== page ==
Bringing Back the Salmon

Thursday, February 1, 2001

February 2001

A Former Fisherman Tackles Restoration and Bureaucracy

Fred March raises salmon on his property in southwest Washington and sends them down the North River to the sea. Runs of more than 12,000 salmon have returned to the river that was totally devoid of salmon before his project. During the past 10 years, he has worked with the Washington Department of Fisheries, but just as often he has fought with the agency. March believes that projects like his with pristine spawning channels and rich habitat can restore a healthy population of salmon to Washington’s waters. March tells the story in his own words.

I started out fishing when I was 16 years old and now I am 62. I started in the Skaggit River and now every fishery has been completely destroyed all the way down the coast. The fishery department and the federal government have managed our salmon right out of existence.

When I first moved here I built this little spring-fed pond in front of the house. And a few little fry moved in here from the river and there were a few salmon still spawning in the river.

Then the timber company started logging on their tree farm up behind me and I knew the end was coming for the fish in the North River. It filled up my little pond with mud and gravel, annihilated the creek and everything was completely destroyed.

I walked the streams and I saw no fish, no salmon, no nothing. I mean this river was so dead the fisheries department stopped surveying it. But, they were dumping a million unfed fry in the river here so I talked them into giving me 10,000 king salmon and that was the beginning.

It has been over 10 years that I have been working on this. I have built a system that is completely isolated from the logging. I have been able to tap into springs and by using flood gates, I keep my water quality perfect all the time. I am now up to 2,000 feet of spawning channel and habitat channel and 5 acres of ponds. It is a highly concentrated natural environment. I’ve had over 1.6 million fry in here and I have never lost anything.

I refine my operation here all the time to make it more efficient. I’ve got a device that I invented so that I can build a salmon rift just like the salmon can by using certain sizes of gravel. I can plant the eggs just as good or better than the salmon. I know reds (salmon nests). I have dug them. I’ve examined them. I’ve done core samples on them. You name it and I have done it.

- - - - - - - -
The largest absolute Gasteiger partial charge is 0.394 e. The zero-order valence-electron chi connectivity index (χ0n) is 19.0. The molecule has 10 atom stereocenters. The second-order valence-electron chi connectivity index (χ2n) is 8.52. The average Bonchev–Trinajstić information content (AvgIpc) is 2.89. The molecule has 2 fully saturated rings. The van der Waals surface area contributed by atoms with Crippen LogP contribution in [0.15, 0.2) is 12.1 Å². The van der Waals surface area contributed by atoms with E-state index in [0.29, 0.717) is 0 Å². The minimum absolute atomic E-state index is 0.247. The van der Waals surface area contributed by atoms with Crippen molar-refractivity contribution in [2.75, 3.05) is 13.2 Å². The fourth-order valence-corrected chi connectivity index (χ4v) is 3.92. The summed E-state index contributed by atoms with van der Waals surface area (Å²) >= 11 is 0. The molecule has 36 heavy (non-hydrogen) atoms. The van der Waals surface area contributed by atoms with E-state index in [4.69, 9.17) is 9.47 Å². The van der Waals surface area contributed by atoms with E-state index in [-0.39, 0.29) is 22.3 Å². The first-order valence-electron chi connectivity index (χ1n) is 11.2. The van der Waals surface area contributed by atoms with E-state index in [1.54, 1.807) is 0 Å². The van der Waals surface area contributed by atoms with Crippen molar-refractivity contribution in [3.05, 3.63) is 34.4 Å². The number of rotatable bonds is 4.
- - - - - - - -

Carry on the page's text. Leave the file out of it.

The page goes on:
I have a habit of talking too much when it comes to salmon. I know where every fish is and what kind of condition he is in. This is part of me. This place is part of me or rather I am part of it.

I have planted all this vegetation around the ponds. It is highly diversified so there are just hundreds of different kinds of vegetation because that makes more habitat for the bugs that the fish live on. The more diverse your habitat the more little creatures there are.

You need shallow areas with lots of vegetation in them for the newly emerged fry to get into. The reason my last spawning channel was so successful was because I built a beaded channel, which has the habitat connected to it. It is perfect habitat and it is filled to the brim with salmon right now. As the fry develops he goes into different habitats. From shallow water to deeper water, then to a big pond or even deeper water where more food is available.

It took six years for me to build a run of Coho. Three years for them to come back and 6 years to be a big run of fish, maybe as many as 20,000 fish. And the next year I had about 12,000. And then, they cut my eggs off and so I had two good cycles and then it flopped.

The fisheries department goes around in these big circles. They started the Salmon 2000 program and were giving everyone in the state all the eggs they wanted. It was working out pretty well. Then they started the wild salmon policy and they took them all away. Now they are going back around the other direction and giving them back to us. So there are big gaps in the runs of fish. I have done everything possible here to keep the runs going. I don’t give up. I have been fighting with the fisheries department ever since they cut my eggs off. But, right now I have 300,000 eggs set aside for me.

I’ve spent over $30,000 out of my own pocket and I’ve gotten some money from fisheries. I got $22,000 for one channel, one was built by volunteers, another was built by the displaced fishers program. There are a lot of people attempting projects and getting funding, but I have yet to see one that is a long-term success story.

People lose interest. Everything comes before salmon. Salmon is the last thing on everyone’s list. They’d rather have a new car, a new house, new this, new that, and they don’t like those mosquitoes. Humans are just not compatible with salmon, period.

But there is no possible way that you are going to separate humans from the salmon’s environment. You can’t do it in Washington state. And there is no way that anyone would want to. I don’t want to interfere with anyone’s logging or development or whatever they are doing and this project is a perfect example of how not to interfere with anybody. It is concentrated salmon habitat that can support a whole river. I can support the whole system with my 93 acres. I can put out enough salmon here so that people can watch them, catch them, whatever. And have plenty left over.

This is the most efficient possible way to have salmon recovery in Washington state. Everybody that I have dealt with that has a brain agrees that this project could be a model for projects all over the state of Washington.